The Sea And The Mountains
by Henry M. Morris, Ph.D.
“Whosoever shall say unto this mountain, Be thou removed, and be thou cast into the sea; and shall not doubt in his heart, but shall believe that those things which he saith shall come to pass; he shall have whatsoever he saith” (Mark 11:23).
On the Third Day of Redemption Week, the sight of the withered fig tree led to an instructive lesson on faith in God, the Lord Jesus assuring the disciples that real faith could even move mountains into the sea. In parallel, on the Third Day of Creation Week, He had literally called the mountains up out of the sea (Genesis 1:9,10)!
It was also on this day that the Lord rebuked the Jewish leaders with two parables about a vineyard (Matthew 21:28–43). They had been placed in charge of God’s vineyard on the earth, and had failed. Like the fig tree, there was no fruit for God from their service, and they must be removed.
Likewise, on Day Three of Creation, the entire earth had supported an abundance of fruit to nourish every living creature (Genesis 1:11,12). It had been placed in man’s care (1:28–30; 2:15), but he had failed. Before the earth can become a beautiful garden again (Revelation 22:2), it must be purged, and the faithless keepers of the vineyard banished.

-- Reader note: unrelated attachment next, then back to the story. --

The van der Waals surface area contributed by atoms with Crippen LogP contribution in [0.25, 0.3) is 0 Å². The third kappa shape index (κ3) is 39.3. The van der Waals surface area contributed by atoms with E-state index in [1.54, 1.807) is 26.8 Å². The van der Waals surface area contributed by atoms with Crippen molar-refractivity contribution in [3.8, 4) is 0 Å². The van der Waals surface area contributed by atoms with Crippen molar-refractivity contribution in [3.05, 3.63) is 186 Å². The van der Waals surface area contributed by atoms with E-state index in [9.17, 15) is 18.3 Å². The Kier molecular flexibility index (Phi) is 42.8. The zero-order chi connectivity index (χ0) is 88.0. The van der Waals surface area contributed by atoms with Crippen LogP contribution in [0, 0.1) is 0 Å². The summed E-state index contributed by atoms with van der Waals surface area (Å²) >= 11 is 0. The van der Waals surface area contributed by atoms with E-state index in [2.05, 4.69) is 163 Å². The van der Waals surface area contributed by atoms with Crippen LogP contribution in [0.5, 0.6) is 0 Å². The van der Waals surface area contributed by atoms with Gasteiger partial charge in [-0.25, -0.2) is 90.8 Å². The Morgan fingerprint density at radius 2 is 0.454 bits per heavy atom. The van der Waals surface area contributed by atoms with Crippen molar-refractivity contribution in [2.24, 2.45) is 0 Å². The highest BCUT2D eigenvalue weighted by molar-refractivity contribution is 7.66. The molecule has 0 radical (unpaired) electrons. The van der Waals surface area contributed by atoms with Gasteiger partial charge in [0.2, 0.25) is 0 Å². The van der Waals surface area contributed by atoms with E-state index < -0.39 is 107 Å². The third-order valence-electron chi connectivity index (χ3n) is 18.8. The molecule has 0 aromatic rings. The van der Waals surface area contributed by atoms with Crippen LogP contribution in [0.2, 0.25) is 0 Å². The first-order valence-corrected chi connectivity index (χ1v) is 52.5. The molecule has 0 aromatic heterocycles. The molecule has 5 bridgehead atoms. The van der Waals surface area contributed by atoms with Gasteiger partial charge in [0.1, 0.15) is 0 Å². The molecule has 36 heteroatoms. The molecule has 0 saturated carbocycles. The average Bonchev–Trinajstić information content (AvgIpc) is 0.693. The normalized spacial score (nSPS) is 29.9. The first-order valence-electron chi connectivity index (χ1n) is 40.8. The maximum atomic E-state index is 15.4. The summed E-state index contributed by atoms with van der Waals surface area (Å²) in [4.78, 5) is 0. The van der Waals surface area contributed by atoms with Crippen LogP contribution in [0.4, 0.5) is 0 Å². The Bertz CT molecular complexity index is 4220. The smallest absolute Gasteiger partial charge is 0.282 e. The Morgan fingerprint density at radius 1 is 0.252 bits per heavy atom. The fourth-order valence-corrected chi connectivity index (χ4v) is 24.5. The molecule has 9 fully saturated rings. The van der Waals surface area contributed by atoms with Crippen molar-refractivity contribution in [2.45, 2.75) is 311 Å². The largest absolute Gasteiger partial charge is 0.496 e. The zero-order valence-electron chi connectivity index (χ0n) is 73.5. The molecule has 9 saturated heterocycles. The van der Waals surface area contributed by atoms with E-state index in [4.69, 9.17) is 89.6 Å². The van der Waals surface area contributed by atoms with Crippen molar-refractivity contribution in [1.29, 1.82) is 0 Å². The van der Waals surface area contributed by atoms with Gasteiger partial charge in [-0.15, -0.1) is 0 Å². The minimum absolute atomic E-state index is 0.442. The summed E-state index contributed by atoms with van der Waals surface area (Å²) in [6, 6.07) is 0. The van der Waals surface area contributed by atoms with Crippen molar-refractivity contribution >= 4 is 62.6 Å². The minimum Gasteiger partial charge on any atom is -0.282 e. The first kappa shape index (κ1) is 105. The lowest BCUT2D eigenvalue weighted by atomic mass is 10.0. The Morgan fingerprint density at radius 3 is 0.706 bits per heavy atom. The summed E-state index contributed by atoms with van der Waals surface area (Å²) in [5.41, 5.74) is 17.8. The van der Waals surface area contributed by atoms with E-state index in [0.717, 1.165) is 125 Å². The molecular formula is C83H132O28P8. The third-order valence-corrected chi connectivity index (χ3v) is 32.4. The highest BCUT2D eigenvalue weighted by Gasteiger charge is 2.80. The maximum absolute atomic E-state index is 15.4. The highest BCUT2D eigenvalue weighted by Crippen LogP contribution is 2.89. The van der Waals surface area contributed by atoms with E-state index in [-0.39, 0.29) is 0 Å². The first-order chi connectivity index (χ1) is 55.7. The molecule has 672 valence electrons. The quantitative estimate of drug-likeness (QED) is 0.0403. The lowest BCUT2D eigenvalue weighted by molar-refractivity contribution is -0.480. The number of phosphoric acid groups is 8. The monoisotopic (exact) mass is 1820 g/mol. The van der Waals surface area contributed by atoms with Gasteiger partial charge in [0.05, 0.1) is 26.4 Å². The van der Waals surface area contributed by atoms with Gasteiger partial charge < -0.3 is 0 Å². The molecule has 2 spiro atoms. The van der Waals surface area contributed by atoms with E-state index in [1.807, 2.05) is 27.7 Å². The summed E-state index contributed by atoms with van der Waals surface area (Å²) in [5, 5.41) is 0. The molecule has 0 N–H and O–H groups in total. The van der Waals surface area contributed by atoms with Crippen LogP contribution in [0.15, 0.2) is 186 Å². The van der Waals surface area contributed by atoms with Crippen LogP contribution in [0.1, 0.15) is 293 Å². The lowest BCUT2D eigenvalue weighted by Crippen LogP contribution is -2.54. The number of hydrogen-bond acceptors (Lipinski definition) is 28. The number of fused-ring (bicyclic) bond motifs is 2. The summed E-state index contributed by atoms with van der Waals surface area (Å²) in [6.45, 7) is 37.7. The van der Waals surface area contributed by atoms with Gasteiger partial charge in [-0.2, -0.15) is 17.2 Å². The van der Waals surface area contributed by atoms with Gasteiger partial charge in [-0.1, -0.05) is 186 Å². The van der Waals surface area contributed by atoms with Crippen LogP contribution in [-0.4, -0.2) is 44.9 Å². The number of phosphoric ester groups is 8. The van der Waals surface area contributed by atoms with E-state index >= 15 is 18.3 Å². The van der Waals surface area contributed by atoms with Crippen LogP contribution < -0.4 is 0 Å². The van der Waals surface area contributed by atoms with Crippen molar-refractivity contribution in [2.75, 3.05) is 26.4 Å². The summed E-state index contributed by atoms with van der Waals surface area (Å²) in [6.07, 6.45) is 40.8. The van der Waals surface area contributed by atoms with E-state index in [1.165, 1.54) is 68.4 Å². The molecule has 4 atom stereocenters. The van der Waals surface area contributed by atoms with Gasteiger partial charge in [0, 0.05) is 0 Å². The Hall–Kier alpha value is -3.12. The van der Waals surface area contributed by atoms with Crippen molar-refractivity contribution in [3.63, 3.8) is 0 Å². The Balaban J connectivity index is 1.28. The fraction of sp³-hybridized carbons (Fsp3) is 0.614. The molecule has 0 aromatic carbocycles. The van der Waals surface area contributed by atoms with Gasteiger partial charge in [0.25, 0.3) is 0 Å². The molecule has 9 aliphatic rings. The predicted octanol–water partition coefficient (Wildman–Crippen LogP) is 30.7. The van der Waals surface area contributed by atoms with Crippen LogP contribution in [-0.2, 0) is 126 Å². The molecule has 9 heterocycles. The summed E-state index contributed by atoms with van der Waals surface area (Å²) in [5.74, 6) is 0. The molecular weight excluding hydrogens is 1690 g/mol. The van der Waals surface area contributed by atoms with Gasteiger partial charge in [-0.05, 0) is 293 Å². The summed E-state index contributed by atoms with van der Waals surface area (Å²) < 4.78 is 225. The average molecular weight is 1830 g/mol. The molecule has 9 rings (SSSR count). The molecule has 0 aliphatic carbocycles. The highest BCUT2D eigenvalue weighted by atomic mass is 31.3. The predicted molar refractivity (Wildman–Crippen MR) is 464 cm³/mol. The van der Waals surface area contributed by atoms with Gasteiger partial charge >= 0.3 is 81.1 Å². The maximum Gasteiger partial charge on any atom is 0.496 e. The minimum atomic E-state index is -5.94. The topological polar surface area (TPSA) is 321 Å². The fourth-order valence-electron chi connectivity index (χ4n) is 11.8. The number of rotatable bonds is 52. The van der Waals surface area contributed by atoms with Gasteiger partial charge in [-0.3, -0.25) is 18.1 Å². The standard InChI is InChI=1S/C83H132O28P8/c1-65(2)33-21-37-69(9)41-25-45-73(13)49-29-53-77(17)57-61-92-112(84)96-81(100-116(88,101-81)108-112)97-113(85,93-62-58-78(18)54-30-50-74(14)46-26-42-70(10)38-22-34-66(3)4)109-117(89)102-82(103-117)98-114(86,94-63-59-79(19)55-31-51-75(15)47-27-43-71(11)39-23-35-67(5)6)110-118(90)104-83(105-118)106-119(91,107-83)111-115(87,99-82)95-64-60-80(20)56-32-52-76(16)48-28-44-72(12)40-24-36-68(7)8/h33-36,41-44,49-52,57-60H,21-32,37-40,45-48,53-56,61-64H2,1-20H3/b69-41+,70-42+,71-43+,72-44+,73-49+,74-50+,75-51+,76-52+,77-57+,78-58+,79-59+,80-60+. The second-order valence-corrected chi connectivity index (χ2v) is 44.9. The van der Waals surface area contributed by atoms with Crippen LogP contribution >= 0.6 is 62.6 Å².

This Third Day of Passion Week was climaxed with His great discourse on the Mount of Olives, in which the Lord promised He would come again some day in power and great glory (Matthew 24). He then spent the night with His disciples there on the mountain, no doubt remembering the first mountains. Also, the little Garden of Gethsemane—on its slopes—would bring to mind the beautiful Garden of Eden and the verdant world He had planted everywhere that same day. Now, because of what He was about to do in Jerusalem, the ground would some day be cleansed of its Curse and the world made new again. HMM